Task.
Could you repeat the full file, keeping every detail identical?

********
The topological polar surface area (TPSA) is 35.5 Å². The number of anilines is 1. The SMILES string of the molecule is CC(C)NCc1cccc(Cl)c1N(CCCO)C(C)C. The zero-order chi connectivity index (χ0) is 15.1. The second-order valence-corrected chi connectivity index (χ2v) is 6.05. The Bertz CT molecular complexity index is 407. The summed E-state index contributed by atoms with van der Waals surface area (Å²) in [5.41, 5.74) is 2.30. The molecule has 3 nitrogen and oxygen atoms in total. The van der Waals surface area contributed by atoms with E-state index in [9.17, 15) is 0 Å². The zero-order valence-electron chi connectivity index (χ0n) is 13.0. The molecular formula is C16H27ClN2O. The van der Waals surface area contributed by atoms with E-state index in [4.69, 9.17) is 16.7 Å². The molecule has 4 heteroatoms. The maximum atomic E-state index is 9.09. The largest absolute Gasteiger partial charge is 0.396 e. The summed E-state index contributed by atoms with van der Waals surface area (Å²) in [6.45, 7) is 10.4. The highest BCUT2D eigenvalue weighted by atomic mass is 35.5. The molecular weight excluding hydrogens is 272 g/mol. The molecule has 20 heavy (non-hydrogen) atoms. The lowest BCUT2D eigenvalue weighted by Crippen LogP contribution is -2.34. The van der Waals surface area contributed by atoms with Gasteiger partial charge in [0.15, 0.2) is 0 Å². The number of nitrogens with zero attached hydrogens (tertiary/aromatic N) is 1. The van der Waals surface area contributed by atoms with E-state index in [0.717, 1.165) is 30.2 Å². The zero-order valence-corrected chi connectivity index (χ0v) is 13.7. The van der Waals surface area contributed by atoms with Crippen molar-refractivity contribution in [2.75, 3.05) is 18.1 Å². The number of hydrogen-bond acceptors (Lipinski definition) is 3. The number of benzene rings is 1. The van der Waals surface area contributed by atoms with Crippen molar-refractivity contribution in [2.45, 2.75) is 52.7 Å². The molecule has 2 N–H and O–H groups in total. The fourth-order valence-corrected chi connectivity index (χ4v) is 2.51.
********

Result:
The topological polar surface area (TPSA) is 35.5 Å². The number of anilines is 1. The SMILES string of the molecule is CC(C)NCc1cccc(Cl)c1N(CCCO)C(C)C. The zero-order chi connectivity index (χ0) is 15.1. The second-order valence-corrected chi connectivity index (χ2v) is 6.05. The Bertz CT molecular complexity index is 407. The summed E-state index contributed by atoms with van der Waals surface area (Å²) in [5.41, 5.74) is 2.30. The molecule has 3 nitrogen and oxygen atoms in total. The van der Waals surface area contributed by atoms with E-state index in [9.17, 15) is 0 Å². The zero-order valence-electron chi connectivity index (χ0n) is 13.0. The molecular formula is C16H27ClN2O. The van der Waals surface area contributed by atoms with E-state index in [4.69, 9.17) is 16.7 Å². The molecule has 4 heteroatoms. The maximum atomic E-state index is 9.09. The largest absolute Gasteiger partial charge is 0.396 e. The summed E-state index contributed by atoms with van der Waals surface area (Å²) in [6.45, 7) is 10.4. The highest BCUT2D eigenvalue weighted by atomic mass is 35.5. The molecular weight excluding hydrogens is 272 g/mol. The molecule has 20 heavy (non-hydrogen) atoms. The lowest BCUT2D eigenvalue weighted by Crippen LogP contribution is -2.34. The van der Waals surface area contributed by atoms with Gasteiger partial charge in [0.15, 0.2) is 0 Å². The number of nitrogens with zero attached hydrogens (tertiary/aromatic N) is 1. The van der Waals surface area contributed by atoms with E-state index in [0.717, 1.165) is 30.2 Å². The zero-order valence-corrected chi connectivity index (χ0v) is 13.7. The van der Waals surface area contributed by atoms with Crippen molar-refractivity contribution in [2.75, 3.05) is 18.1 Å². The number of hydrogen-bond acceptors (Lipinski definition) is 3. The number of benzene rings is 1. The van der Waals surface area contributed by atoms with Crippen molar-refractivity contribution in [2.45, 2.75) is 52.7 Å². The molecule has 2 N–H and O–H groups in total. The fourth-order valence-corrected chi connectivity index (χ4v) is 2.51.